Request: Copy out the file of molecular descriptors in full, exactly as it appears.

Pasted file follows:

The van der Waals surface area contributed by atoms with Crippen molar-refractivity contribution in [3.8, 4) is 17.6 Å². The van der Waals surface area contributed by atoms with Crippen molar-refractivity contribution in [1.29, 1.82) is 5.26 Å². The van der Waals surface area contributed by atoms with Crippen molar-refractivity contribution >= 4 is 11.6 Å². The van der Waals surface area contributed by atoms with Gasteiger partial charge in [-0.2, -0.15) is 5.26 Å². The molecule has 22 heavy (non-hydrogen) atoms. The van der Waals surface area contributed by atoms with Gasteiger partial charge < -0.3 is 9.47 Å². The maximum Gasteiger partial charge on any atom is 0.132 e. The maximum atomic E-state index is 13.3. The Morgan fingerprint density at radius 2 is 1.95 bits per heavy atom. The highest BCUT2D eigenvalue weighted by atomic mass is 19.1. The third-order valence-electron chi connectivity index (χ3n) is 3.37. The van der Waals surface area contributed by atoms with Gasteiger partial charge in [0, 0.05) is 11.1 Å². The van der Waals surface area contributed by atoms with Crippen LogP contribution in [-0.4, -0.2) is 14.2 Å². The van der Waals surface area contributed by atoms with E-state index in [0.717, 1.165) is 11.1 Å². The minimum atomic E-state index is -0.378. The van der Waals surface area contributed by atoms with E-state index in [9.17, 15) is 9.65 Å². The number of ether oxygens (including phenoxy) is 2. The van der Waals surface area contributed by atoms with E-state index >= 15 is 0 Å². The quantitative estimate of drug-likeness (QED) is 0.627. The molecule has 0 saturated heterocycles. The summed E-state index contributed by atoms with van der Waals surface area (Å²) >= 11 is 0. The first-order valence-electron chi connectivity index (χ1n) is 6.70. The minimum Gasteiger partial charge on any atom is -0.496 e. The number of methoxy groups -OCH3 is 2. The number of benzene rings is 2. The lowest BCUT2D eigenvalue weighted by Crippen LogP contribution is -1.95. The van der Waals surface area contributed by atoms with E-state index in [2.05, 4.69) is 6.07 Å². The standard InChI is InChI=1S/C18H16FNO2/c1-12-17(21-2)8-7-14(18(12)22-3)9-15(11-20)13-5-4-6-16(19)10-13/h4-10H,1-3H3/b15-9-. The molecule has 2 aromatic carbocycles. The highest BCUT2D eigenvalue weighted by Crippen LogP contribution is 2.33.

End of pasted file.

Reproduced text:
The van der Waals surface area contributed by atoms with Crippen molar-refractivity contribution in [3.8, 4) is 17.6 Å². The van der Waals surface area contributed by atoms with Crippen molar-refractivity contribution in [1.29, 1.82) is 5.26 Å². The van der Waals surface area contributed by atoms with Crippen molar-refractivity contribution >= 4 is 11.6 Å². The van der Waals surface area contributed by atoms with Gasteiger partial charge in [-0.2, -0.15) is 5.26 Å². The molecule has 22 heavy (non-hydrogen) atoms. The van der Waals surface area contributed by atoms with Gasteiger partial charge < -0.3 is 9.47 Å². The maximum Gasteiger partial charge on any atom is 0.132 e. The maximum atomic E-state index is 13.3. The Morgan fingerprint density at radius 2 is 1.95 bits per heavy atom. The highest BCUT2D eigenvalue weighted by atomic mass is 19.1. The third-order valence-electron chi connectivity index (χ3n) is 3.37. The van der Waals surface area contributed by atoms with Gasteiger partial charge in [0, 0.05) is 11.1 Å². The van der Waals surface area contributed by atoms with Crippen LogP contribution in [-0.4, -0.2) is 14.2 Å². The van der Waals surface area contributed by atoms with E-state index in [0.717, 1.165) is 11.1 Å². The minimum atomic E-state index is -0.378. The van der Waals surface area contributed by atoms with E-state index in [9.17, 15) is 9.65 Å². The number of ether oxygens (including phenoxy) is 2. The van der Waals surface area contributed by atoms with E-state index >= 15 is 0 Å². The quantitative estimate of drug-likeness (QED) is 0.627. The molecule has 0 saturated heterocycles. The summed E-state index contributed by atoms with van der Waals surface area (Å²) >= 11 is 0. The first-order valence-electron chi connectivity index (χ1n) is 6.70. The minimum Gasteiger partial charge on any atom is -0.496 e. The number of methoxy groups -OCH3 is 2. The number of benzene rings is 2. The lowest BCUT2D eigenvalue weighted by Crippen LogP contribution is -1.95. The van der Waals surface area contributed by atoms with E-state index in [2.05, 4.69) is 6.07 Å². The standard InChI is InChI=1S/C18H16FNO2/c1-12-17(21-2)8-7-14(18(12)22-3)9-15(11-20)13-5-4-6-16(19)10-13/h4-10H,1-3H3/b15-9-. The molecule has 2 aromatic carbocycles. The highest BCUT2D eigenvalue weighted by Crippen LogP contribution is 2.33.